Sylvia Wynter: Black Metamorphosis: New Natives in a New World [1970s]

28 February 2021, dusan

Black Metamorphosis: New Natives in a New World is an unpublished manuscript written by Sylvia Wynter. The work is a seminal piece in Black Studies and uses diverse fields to explain Black experiences and presence in the Americas.

Throughout the 1970s and early 1980s, Wynter worked with the Center for Afro-American Studies (CAAS) at the University of California, Los Angeles (UCLA) to complete the project which was to be published by the Institute of the Black World. The manuscript presents early iterations of Wynter’s Theory of the Human and explores how Black experiences are essential to understanding the history of the New World.”

The only part of this manuscript that has been published is Wynter’s 1979 essay “Sambos and Minstrels”, though excerpts of and allusions to many of the other texts she wrote in the 1970s can be found in the manuscript, particularly “Jonkonnu in Jamaica” (1970), “Novel and History” (1971), “Ethno or Socio Poetics” (1976), “The Politics of Black Culture” (1977), and “In Quest of Matthew Bondman” (1981). … In the final 935-page manuscript, the page numbers break at page 251 and resume with page 370. The 120 missing pages correspond exactly to the number of pages in a series of descriptions of revolts by enslaved persons in Jamaica, and it appears that they were meant to be inserted at this point in the text.” (Kamugisha 2016)

Manuscript, written throughout the 1970s
[935] pages (252-369 missing)

Commentary and analysis: Derrick White (C.L.R. James Journal, 2010), Aaron Kamugisha, Demetrius L. Eudell, Greg Thomas, Katherine McKittrick, Tonya Haynes, Nijah Cunningham (Small Axe, 2016).

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Crisis & Critique 7(3): 2020 – The Year of the Virus. SARS 2 / COVID 19 (2020)

4 January 2021, dusan

“The present issue of Crisis and Critique brings together an array of thinkers who all in their singular way deal with the effects of the virus, with how the pandemic was registered, with its resonances, with what kind of problems it potentially made visible or what kind of issues it brought to the fore, including the narcissistic tendency of “theory”, broadly speaking itself.”

Contributors: Étienne Balibar, Andrea Cavalletti, Justin Clemens, Alexander García Düttmann, Roberto Esposito, Isabelle Garo, Bue Rübner Hansen, Wang Hui, Elena Louisa Lange and Joshua Pickett-Depaolis, Álvaro García Linera, Michael Löwy, Artemy Magun & Michael Marder, Catherine Malabou, Todd McGowan, Warren Montag, Jean-Luc Nancy, Nick Nesbitt, Michael Roberts, Kim Stanley Robinson, Natalia Romé, Vladimir Safatle, Göran Therborn, Alberto Toscano, Gabriel Tupinambá et al, Raquel Varela & Roberto della Santa, Fabio Vighi, Sophie Wahnich, Slavoj Žižek, Mladen Dolar, Agon Hamza and Frank Ruda.

Edited by Agon Hamza & Frank Ruda
Publisher KMD (Kolektivi materializmi dialektik), Prishtina, November 2020
Open access
ISSN 2311-5475
502 pages

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Martin Hägglund: This Life: Secular Faith and Spiritual Freedom (2019)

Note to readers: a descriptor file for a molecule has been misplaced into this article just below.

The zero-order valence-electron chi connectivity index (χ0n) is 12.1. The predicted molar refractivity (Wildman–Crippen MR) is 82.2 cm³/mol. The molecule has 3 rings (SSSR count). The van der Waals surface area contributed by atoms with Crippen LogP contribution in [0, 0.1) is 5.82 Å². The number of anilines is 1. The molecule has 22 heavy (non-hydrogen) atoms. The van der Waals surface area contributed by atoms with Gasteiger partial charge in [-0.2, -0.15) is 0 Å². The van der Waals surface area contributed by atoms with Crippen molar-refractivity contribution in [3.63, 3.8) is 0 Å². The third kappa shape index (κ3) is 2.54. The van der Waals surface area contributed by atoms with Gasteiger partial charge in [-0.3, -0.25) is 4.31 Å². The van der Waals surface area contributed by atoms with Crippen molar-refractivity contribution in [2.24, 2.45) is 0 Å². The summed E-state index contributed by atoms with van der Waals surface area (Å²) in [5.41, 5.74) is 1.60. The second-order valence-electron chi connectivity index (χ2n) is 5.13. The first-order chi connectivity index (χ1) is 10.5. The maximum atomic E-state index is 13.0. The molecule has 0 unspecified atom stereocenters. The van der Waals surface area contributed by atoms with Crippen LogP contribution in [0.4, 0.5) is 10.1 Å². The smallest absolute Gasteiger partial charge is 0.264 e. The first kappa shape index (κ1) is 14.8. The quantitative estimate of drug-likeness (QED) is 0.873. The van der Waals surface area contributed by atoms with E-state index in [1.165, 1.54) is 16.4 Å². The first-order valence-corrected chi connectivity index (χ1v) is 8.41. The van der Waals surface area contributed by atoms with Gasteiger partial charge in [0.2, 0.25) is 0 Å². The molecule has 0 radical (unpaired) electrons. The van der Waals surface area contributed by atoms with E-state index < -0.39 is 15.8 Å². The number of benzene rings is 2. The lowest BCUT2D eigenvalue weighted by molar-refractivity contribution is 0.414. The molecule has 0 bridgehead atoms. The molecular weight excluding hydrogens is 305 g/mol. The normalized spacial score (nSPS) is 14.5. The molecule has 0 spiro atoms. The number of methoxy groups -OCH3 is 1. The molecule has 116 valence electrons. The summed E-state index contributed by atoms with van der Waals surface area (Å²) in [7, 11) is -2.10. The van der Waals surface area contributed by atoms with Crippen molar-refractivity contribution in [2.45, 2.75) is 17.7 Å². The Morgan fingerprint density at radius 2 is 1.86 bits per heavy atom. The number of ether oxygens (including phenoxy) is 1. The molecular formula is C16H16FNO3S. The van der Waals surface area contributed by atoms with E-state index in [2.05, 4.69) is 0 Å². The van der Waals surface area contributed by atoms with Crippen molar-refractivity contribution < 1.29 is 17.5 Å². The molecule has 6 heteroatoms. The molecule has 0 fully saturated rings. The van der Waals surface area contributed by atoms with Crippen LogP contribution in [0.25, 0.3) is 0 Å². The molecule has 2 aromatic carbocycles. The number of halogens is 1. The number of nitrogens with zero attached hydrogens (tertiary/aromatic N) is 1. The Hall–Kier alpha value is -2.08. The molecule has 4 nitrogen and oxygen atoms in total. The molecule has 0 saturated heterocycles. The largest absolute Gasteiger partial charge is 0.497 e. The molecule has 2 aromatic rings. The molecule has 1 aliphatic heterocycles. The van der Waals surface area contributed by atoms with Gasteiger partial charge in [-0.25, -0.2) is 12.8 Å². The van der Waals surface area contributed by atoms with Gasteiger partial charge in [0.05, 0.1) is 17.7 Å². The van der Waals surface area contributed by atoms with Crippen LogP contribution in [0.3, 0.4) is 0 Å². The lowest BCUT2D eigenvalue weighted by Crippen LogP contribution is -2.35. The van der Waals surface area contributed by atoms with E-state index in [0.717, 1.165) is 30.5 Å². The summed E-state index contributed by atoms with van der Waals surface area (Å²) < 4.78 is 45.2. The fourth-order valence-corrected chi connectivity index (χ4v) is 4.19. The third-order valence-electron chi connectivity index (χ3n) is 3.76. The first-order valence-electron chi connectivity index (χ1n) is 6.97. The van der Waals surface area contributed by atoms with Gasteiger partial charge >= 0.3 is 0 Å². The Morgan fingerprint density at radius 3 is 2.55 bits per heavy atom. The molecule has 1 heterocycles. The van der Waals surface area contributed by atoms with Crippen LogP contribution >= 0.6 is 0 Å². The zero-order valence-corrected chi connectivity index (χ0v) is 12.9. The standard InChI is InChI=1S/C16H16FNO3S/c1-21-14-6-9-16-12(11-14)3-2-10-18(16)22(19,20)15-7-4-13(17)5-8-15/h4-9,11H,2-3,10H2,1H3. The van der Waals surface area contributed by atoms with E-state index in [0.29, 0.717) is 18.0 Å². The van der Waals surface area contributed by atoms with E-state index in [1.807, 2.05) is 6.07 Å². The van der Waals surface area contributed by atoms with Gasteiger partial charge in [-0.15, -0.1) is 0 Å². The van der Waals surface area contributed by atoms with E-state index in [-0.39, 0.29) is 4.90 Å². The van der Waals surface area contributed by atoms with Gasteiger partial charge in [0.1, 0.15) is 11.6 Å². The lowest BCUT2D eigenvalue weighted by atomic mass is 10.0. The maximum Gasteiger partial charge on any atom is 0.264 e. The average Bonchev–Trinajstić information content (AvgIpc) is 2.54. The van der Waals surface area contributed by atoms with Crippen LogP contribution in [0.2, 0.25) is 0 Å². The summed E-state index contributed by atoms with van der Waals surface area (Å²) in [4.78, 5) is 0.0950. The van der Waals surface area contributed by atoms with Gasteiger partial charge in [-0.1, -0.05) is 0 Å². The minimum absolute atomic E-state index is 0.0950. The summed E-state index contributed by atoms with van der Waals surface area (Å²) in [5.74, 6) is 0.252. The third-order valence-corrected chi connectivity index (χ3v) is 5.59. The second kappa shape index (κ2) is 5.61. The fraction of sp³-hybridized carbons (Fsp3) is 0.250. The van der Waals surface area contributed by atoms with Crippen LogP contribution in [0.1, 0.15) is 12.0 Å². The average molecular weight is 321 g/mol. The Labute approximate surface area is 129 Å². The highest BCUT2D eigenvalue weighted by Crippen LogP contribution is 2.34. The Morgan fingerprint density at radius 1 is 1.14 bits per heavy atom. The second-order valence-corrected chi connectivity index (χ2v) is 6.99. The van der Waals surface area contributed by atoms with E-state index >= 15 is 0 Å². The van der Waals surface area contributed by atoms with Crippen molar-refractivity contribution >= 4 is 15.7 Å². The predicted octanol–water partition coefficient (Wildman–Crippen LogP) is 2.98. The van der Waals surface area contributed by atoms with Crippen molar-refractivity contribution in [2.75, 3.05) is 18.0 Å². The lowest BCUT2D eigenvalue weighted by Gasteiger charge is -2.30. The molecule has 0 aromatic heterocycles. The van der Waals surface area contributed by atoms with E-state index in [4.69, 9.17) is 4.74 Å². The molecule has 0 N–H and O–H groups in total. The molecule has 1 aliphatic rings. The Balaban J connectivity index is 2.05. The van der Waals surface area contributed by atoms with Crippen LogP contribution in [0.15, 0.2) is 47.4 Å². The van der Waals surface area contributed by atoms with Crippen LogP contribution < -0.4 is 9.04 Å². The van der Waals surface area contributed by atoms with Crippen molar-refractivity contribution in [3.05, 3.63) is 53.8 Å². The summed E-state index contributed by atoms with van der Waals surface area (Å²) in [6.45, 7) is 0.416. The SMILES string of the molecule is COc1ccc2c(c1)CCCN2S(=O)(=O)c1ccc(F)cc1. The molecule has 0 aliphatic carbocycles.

29 October 2020, dusan

This Life offers a profoundly inspiring basis for transforming our lives, demonstrating that our commitment to freedom and democracy should lead us beyond both religion and capitalism. Philosopher Martin Hägglund argues that we need to cultivate not a religious faith in eternity but a secular faith devoted to our finite life together. He shows that all spiritual questions of freedom are inseparable from economic and material conditions: what matters is how we treat one another in this life and what we do with our time.

Engaging with great philosophers from Aristotle to Hegel and Marx, literary writers from Dante to Proust and Knausgaard, political economists from Mill to Keynes and Hayek, and religious thinkers from Augustine to Kierkegaard and Martin Luther King, Jr., Hägglund points the way to an emancipated life.”

Publisher Pantheon Books, New York, 2019
ISBN 9781101870402, 1101870400
450 pages

Interviews with author: Meagan Day (Jacobin, 2019), Adam Kelly (University of York, 2019, video).

Debates: Brandon M. Terry, Walter Benn Michaels, Benjamin Kunkel, Michael W. Clune, Jodi Dean, William Clare Roberts (Los Angeles Review of Books, 2020, with Hägglund’s response), Frederick Neuhouser, Lea Ypi, Jensen Suther (The Philosopher, 2020, with Hägglund’s introductory essay), Robert Pippin (The Point, 2019, Hägglund’s response).

Reviews: Samuel Moyn (Jacobin, 2019), Michael A. McCarthy (Jacobin, 2019), Nathan Brown (Radical Philosophy, 2019), Tyler M. Williams (Critical Inquiry, 2020), Jedediah Britton-Purdy (The New Republic, 2019), Mathew Abbott (Marx & Philosophy, 2020), Martin Rayburn (Parrhesia, 2020), Conall Cash (boundary2, 2019), Oliver Burkeman (The Guardian, 2019), James Wood (New Yorker, 2019), Adam Kirsch (Wall Street Journal, 2019), Matt McManus (Areo, 2020), Daniel Steinmetz-Jenkins and Daniel Zamora (Dissent, 2019), William Egginton (Believer, 2020), Anton Jansson (Ord & Bild, 2020, SW), Matthew Engelke (Public Books, 2019), Kevin Schilbrack (Sophia, 2020), Knox Peden (Sydney Review of Books, 2020).

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